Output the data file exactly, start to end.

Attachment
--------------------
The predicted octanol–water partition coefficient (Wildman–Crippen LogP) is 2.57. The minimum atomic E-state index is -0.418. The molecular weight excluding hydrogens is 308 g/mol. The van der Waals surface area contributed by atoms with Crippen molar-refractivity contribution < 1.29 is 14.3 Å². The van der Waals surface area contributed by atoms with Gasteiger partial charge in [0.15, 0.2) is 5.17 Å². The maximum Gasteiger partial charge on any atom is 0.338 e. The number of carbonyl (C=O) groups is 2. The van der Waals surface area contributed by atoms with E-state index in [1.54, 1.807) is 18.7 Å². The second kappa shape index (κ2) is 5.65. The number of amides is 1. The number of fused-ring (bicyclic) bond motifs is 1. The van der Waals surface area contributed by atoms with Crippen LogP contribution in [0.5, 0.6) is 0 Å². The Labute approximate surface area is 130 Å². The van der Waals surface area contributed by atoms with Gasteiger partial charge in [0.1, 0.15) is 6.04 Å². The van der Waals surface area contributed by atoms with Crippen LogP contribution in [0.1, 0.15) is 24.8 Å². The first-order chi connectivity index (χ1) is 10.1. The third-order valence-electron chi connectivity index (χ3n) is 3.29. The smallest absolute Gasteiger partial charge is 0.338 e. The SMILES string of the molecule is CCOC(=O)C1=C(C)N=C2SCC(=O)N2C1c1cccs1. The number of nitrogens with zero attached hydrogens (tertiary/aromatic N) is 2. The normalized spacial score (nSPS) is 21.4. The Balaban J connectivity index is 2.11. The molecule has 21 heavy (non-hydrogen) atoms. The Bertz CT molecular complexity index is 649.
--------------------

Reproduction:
The predicted octanol–water partition coefficient (Wildman–Crippen LogP) is 2.57. The minimum atomic E-state index is -0.418. The molecular weight excluding hydrogens is 308 g/mol. The van der Waals surface area contributed by atoms with Crippen molar-refractivity contribution < 1.29 is 14.3 Å². The van der Waals surface area contributed by atoms with Gasteiger partial charge in [0.15, 0.2) is 5.17 Å². The maximum Gasteiger partial charge on any atom is 0.338 e. The number of carbonyl (C=O) groups is 2. The van der Waals surface area contributed by atoms with E-state index in [1.54, 1.807) is 18.7 Å². The second kappa shape index (κ2) is 5.65. The number of amides is 1. The number of fused-ring (bicyclic) bond motifs is 1. The van der Waals surface area contributed by atoms with Crippen LogP contribution in [0.5, 0.6) is 0 Å². The Labute approximate surface area is 130 Å². The van der Waals surface area contributed by atoms with Gasteiger partial charge in [0.1, 0.15) is 6.04 Å². The van der Waals surface area contributed by atoms with Crippen LogP contribution in [0.1, 0.15) is 24.8 Å². The first-order chi connectivity index (χ1) is 10.1. The third-order valence-electron chi connectivity index (χ3n) is 3.29. The smallest absolute Gasteiger partial charge is 0.338 e. The SMILES string of the molecule is CCOC(=O)C1=C(C)N=C2SCC(=O)N2C1c1cccs1. The number of nitrogens with zero attached hydrogens (tertiary/aromatic N) is 2. The normalized spacial score (nSPS) is 21.4. The Balaban J connectivity index is 2.11. The molecule has 21 heavy (non-hydrogen) atoms. The Bertz CT molecular complexity index is 649.